New project to recover hydrogen from waste could support UK energy security

Posted on 14 November 2022

An expert team at the University of Manchester led by Dr Amir Keshmiri, have secured government funding to work with Powerhouse Energy Plc, a global UK leader focusing on treating unrecyclable materials to help recover hydrogen for clean energy use. This project will develop and reaffirm an affordable and revolutionary hydrogen separation technique that expands Powerhouse Energy’s experience in waste treatment and the skills of Dr Amir Keshmiri’s team in fluid dynamics and thermochemical analysis.

This breakthrough in advanced thermal treatment to recover hydrogen from unrecyclable wastes could contribute considerably to the UK’s net zero targets, reduce project costs compared to other recovery methods, and be greener and cheaper. This technology could be vital to support the UK’s energy security in periods of uncertainty. The rapid development and commercialisation of the project are capable of supporting the UK Government's target of achieving 5GW of installed hydrogen capacity by 2030.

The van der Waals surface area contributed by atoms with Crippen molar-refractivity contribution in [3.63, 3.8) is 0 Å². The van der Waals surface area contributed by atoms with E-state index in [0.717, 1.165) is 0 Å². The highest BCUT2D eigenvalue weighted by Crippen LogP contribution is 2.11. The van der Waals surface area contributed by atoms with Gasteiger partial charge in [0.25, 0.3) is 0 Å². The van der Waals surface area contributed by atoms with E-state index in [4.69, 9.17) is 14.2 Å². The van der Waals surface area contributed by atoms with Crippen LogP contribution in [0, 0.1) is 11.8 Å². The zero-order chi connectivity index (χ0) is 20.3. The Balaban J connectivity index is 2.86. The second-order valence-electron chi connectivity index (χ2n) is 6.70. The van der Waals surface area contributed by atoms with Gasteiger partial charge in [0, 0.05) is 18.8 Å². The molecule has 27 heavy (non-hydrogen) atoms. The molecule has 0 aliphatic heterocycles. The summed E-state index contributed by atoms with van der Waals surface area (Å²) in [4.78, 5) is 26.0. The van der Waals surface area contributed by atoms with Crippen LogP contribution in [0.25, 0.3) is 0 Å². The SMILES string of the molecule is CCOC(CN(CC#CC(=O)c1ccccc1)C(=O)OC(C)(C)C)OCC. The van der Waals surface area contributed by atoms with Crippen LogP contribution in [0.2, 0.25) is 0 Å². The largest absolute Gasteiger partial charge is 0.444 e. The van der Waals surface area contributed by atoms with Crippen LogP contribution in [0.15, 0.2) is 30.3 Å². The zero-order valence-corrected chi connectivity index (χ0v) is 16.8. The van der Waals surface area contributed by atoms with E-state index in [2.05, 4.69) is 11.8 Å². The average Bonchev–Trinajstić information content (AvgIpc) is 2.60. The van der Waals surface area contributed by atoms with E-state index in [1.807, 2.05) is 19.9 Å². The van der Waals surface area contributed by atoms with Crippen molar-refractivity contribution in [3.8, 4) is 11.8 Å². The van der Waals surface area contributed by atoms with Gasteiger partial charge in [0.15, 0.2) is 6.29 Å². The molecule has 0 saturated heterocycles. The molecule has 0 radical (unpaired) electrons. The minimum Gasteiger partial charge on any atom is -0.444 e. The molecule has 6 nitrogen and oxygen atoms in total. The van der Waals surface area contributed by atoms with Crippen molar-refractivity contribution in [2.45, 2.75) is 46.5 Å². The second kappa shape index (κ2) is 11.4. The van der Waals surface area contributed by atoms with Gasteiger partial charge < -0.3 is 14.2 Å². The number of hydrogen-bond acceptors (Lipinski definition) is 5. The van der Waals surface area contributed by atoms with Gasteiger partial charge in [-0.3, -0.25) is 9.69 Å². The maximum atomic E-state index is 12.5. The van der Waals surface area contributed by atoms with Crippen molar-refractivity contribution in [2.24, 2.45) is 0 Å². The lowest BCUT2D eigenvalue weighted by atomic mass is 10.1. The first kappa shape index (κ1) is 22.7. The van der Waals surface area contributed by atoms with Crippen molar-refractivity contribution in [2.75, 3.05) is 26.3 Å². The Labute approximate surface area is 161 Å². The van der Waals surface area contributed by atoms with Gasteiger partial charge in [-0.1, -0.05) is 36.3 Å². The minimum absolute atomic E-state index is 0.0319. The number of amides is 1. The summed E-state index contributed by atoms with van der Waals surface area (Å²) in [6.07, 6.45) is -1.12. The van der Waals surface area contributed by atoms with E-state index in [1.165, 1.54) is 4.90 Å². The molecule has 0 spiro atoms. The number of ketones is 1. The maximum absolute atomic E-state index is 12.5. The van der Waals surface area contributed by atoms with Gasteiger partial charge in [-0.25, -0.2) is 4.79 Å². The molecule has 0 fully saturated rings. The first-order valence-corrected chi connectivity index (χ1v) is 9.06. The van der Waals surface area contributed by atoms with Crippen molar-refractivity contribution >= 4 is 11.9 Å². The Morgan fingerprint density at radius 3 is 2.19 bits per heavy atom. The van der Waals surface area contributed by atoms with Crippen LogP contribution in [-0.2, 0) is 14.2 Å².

The project, previously funded by the EPSRC Impact Acceleration Account grant, encourages the accelerated adoption of local, cleaner, low-carbon energy while managing a growing unrecyclable waste challenge and working to the current waste framework.

Paul Emmitt, COO and Executive Director at Powerhouse Energy, said the new project enables them to eliminate significant cost barriers through innovation that can deliver the next wave of clean energy technology. This revolutionary system, once commercialised, will allow for the accelerated launch of affordable hydrogen. Emmitt explained that the invention could solve a considerable cost challenge for commercial hydrogen extraction from Syngas (a hydrogen-derived mixture that can act as fuel for all future advanced thermal technologies). It could allow more facilities to reduce costs by up to 17.5%, or over £400 million for 59 facilities.

Dr Amir Keshmiri of the University of Manchester explains that the partnership will enable the University to be a leader of the game-changing technology department within the emerging clean hydrogen energy sector and allows academics to capitalise on innovative hydrogen models created for a wider audience. Dr Keshimiri believes green hydrogen will be a spotlight at COP27, highlighting that the production and storage of low-carbon hydrogen is a core theme of the climate summit hosted by Egypt as part of the hydrogen transition summit.

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